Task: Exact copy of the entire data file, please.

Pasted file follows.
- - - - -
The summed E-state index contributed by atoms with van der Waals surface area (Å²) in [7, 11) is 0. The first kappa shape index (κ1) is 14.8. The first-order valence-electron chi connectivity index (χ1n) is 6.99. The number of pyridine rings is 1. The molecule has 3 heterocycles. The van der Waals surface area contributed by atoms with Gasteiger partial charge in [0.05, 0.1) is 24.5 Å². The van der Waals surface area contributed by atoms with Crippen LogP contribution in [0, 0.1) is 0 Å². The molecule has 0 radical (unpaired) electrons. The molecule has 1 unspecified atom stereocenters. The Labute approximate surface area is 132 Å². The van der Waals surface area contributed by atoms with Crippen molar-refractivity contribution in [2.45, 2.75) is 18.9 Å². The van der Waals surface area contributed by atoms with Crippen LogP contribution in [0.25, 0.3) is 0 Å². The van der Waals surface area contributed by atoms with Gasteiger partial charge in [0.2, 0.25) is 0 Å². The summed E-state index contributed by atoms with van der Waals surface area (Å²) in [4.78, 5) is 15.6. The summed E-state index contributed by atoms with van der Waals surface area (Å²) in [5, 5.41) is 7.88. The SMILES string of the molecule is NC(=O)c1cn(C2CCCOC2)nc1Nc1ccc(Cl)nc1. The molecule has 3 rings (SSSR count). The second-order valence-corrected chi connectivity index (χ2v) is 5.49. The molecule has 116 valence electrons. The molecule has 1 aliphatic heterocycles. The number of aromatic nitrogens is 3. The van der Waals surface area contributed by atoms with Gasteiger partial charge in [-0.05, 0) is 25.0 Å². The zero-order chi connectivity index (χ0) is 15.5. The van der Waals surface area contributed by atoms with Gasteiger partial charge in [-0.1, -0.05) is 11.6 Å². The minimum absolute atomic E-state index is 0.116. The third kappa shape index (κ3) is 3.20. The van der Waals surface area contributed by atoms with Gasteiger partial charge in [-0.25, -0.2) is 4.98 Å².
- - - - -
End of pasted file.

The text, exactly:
The summed E-state index contributed by atoms with van der Waals surface area (Å²) in [7, 11) is 0. The first kappa shape index (κ1) is 14.8. The first-order valence-electron chi connectivity index (χ1n) is 6.99. The number of pyridine rings is 1. The molecule has 3 heterocycles. The van der Waals surface area contributed by atoms with Gasteiger partial charge in [0.05, 0.1) is 24.5 Å². The van der Waals surface area contributed by atoms with Crippen LogP contribution in [0, 0.1) is 0 Å². The molecule has 0 radical (unpaired) electrons. The molecule has 1 unspecified atom stereocenters. The Labute approximate surface area is 132 Å². The van der Waals surface area contributed by atoms with Crippen molar-refractivity contribution in [2.45, 2.75) is 18.9 Å². The van der Waals surface area contributed by atoms with Crippen LogP contribution in [0.25, 0.3) is 0 Å². The van der Waals surface area contributed by atoms with Gasteiger partial charge in [0.2, 0.25) is 0 Å². The summed E-state index contributed by atoms with van der Waals surface area (Å²) in [4.78, 5) is 15.6. The summed E-state index contributed by atoms with van der Waals surface area (Å²) in [5, 5.41) is 7.88. The SMILES string of the molecule is NC(=O)c1cn(C2CCCOC2)nc1Nc1ccc(Cl)nc1. The molecule has 3 rings (SSSR count). The second-order valence-corrected chi connectivity index (χ2v) is 5.49. The molecule has 116 valence electrons. The molecule has 1 aliphatic heterocycles. The number of aromatic nitrogens is 3. The van der Waals surface area contributed by atoms with Gasteiger partial charge in [-0.05, 0) is 25.0 Å². The zero-order chi connectivity index (χ0) is 15.5. The van der Waals surface area contributed by atoms with Gasteiger partial charge in [-0.1, -0.05) is 11.6 Å². The minimum absolute atomic E-state index is 0.116. The third kappa shape index (κ3) is 3.20. The van der Waals surface area contributed by atoms with Gasteiger partial charge in [-0.25, -0.2) is 4.98 Å².